Citation

Fabula aut historia: Boccaccio's Gen. XIV, 9 and Petrarch's Sen. XVII, 3–4

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Abstract:

In early 1373 Boccaccio presented Petrarch with a copy of his Decameron, to which work Petrarch would later admit to have devoted only cursory attention. He nonetheless dwelt long on the Centonovelle’s very last tale, the story of Griselda, so that he finally decided to translate it into Latin. The reasons behind such a surprising choice are to be found in two of his Senili (XVII, 3-4), that form, together with the attached Latin Griselda, a prehumanist treatise entitled De insigni obedientia et fide uxoria. But Petrarch’s text is a radical rewriting of the source tale rather than a faithful translation, as it turns its fabula into an exemplum that the good Christian should follow in order to achieve moral perfection. Did Petrarch’s predilection for historical verisimilitude misunderstand and so distort Boccaccio’s concept of fabula? What idea did he entertain of the "Griselda fable," the very apex of Boccaccio’s masterpiece?

Author's Keywords:

Griselda, Boccaccio, Petrarca, women, education, translation
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Association:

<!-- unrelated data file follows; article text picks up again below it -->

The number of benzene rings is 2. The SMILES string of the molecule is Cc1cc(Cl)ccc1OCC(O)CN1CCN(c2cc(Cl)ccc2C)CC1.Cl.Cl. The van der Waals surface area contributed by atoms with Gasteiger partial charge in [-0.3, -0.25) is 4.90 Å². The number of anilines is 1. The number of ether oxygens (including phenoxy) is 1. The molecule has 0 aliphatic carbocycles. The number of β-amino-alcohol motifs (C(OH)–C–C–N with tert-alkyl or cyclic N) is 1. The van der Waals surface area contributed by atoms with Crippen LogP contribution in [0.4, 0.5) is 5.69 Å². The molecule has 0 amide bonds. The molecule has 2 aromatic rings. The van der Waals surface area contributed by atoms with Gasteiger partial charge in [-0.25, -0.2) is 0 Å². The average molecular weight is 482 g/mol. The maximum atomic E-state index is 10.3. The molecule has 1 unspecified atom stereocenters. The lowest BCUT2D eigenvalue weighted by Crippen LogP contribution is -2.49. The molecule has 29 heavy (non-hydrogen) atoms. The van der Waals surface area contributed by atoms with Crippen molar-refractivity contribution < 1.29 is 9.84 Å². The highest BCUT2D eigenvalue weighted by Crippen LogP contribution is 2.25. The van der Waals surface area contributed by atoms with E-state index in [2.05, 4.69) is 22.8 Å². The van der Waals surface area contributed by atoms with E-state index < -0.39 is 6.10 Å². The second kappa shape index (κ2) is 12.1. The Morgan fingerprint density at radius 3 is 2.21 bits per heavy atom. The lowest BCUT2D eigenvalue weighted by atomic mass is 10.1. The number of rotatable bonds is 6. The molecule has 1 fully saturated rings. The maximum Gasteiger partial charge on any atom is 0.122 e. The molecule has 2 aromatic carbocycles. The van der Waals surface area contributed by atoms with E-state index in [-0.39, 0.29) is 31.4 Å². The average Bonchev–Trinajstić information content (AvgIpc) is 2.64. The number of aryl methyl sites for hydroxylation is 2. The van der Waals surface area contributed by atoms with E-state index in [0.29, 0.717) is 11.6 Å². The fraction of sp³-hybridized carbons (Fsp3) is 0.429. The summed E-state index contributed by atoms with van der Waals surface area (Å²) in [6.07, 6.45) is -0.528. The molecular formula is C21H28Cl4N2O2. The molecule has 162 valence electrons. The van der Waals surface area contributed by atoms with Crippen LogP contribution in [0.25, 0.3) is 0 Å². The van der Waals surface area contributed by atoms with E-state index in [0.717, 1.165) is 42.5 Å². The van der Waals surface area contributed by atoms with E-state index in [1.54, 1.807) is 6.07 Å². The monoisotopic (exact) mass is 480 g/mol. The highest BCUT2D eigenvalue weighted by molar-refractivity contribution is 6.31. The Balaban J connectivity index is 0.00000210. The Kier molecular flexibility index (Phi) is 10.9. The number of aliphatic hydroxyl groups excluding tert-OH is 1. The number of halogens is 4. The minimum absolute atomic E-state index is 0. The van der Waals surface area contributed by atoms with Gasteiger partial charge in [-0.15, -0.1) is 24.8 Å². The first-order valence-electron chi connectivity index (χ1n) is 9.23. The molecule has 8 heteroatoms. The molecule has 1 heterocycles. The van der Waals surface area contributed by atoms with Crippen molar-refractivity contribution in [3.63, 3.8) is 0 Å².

Name: RSA Annual Meeting
URL:
http://www.rsa.org


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MLA Citation:

Candido, Igor. "Fabula aut historia: Boccaccio's Gen. XIV, 9 and Petrarch's Sen. XVII, 3–4" Paper presented at the annual meeting of the RSA Annual Meeting, Grand Hyatt, Washington, DC,, <Not Available>. 2014-11-24 <http://citation.allacademic.com/meta/p525697_index.html>

APA Citation:

Candido, I. "Fabula aut historia: Boccaccio's Gen. XIV, 9 and Petrarch's Sen. XVII, 3–4" Paper presented at the annual meeting of the RSA Annual Meeting, Grand Hyatt, Washington, DC, <Not Available>. 2014-11-24 from http://citation.allacademic.com/meta/p525697_index.html

Publication Type: Panel Paper
Abstract: In early 1373 Boccaccio presented Petrarch with a copy of his Decameron, to which work Petrarch would later admit to have devoted only cursory attention. He nonetheless dwelt long on the Centonovelle’s very last tale, the story of Griselda, so that he finally decided to translate it into Latin. The reasons behind such a surprising choice are to be found in two of his Senili (XVII, 3-4), that form, together with the attached Latin Griselda, a prehumanist treatise entitled De insigni obedientia et fide uxoria. But Petrarch’s text is a radical rewriting of the source tale rather than a faithful translation, as it turns its fabula into an exemplum that the good Christian should follow in order to achieve moral perfection. Did Petrarch’s predilection for historical verisimilitude misunderstand and so distort Boccaccio’s concept of fabula? What idea did he entertain of the "Griselda fable," the very apex of Boccaccio’s masterpiece?


Similar Titles:
Historia, Fabula, and the Periodization of Veracity

Petrarch, Boccaccio, and the Rewriting of Griselda’s Tale: A Rhetorical Debate on Latin and Vernacular Language

Petrarch's Appropriation of Boccaccio: The Historia Griseldis


 
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